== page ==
Pittsburgh Post-Gazette Food Editor Bob Batz Jr. was a teen working the griddle at Aunt Mary’s Restaurant in Brookville, Ohio, when he learned his most important cooking lesson. To set it up, he explains the $1 special—two eggs cooked your way, breakfast meat and toast—was a customer staple, but if those eggs weren’t cooked perfectly, with just as much or as little fluid as the customer wanted, back to the kitchen they would go. And it was a hot in there. “You have pock marks on your arms and face from the splattering of the grill.”
As he stared at 40 sets of sizzling egg pairs cooking in a million different ways, it hit him. “Timing is one of the most important things to be a good cook.”
Born in Michigan, the son of two feature writers/columnists (“We had a lot of newspapering around our house,”) Batz graduated from the University of Dayton with an English degree. After a job at the Dayton paper, he was hired at the Pittsburgh Press in 1986 as a feature writer until the PG bought it and Batz moved into new digs. Over the years, he has traveled to London to cover Princess Diana’s funeral and to Arizona to capture the mood of a Steelers Super Bowl, followed by award-winning work reporting on the Quecreek Mine miracle.
Five years ago, he learned he’d be the new interim food editor while a colleague was on maternity leave. That child may be ready for kindergarten now but Batz, 49, is still at the helm of the Thursday food section, scooping up such awards as several first place nods in the highly coveted Association of Food Journalists, Inc. “Best Newspaper Food Coverage” for its circulation size, beating papers with larger staffs and bigger budgets.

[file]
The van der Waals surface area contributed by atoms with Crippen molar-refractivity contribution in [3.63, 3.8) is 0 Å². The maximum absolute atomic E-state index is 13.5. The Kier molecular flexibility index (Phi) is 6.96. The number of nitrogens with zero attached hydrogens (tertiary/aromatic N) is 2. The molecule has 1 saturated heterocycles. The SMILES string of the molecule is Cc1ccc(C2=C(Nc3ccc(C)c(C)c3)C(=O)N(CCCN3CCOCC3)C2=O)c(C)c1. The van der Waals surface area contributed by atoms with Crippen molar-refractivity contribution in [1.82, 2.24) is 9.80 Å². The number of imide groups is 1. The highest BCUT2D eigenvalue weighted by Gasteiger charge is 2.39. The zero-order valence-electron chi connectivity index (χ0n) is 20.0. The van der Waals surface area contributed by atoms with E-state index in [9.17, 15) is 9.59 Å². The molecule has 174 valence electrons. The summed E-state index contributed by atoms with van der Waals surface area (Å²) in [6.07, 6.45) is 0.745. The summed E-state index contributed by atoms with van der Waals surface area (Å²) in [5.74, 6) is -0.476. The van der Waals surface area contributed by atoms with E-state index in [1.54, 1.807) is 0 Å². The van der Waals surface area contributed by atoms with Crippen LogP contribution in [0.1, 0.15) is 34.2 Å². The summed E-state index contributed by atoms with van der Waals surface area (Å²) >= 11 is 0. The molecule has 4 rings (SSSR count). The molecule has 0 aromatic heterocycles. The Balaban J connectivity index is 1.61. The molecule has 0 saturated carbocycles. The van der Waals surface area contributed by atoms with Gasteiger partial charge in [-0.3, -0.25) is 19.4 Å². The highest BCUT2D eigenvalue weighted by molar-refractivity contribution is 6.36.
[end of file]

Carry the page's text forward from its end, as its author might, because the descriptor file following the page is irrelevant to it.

“The section has won a number of notable national awards during his tenure, a tribute to his wise and collaborative leadership,” says Mt. Lebanon resident Susan Smith, the PG’s managing editor. “Bob is creative, smart and organized, the perfect mix for someone in charge of food coverage for a major newspaper. His weekly print sections are bright, versatile and fun, yet also deceptively well-planned, down to every headline, caption and recipe ingredient. He understands the digital side of journalism and has helped build a lively online food presence for the PG.”
In the early ‘90s, Batz was among the group of staffers who write as “Munch,” a sarcastic, undercover diner who visits dive bars and casual restaurants and writes with an acerbic style. “A lot of those reviews are useful even beyond the critic’s opinion,” he says, noting the column is a narrative of the restaurant itself. But he’s quick to point out the skills of dining critic China Millman, who has been to culinary school. “She’s really good. Her opinion matters a lot more than some of the Munches.”
These days Batz not only writes and directs a staff and a cadre of freelancers including former Mt. Lebanon Magazine editor Virginia Phillips, he coordinates multimedia coverage by journalists Steve Mellon and Gretchen McKay, which also has its share of awards. “People across all PG departments—reporters, artists, photographers, videographers—you name it—like working with Bob and he in turn is a great advocate for the work they do,” Smith says
On a recent busy morning, Mellon and Batz mused how to keep a heartwarming piece about a Koppel, Pennsylvania, church on the “front page” of the paper’s online site where it would undoubtedly compete with video coverage of the Pirates’ opening day.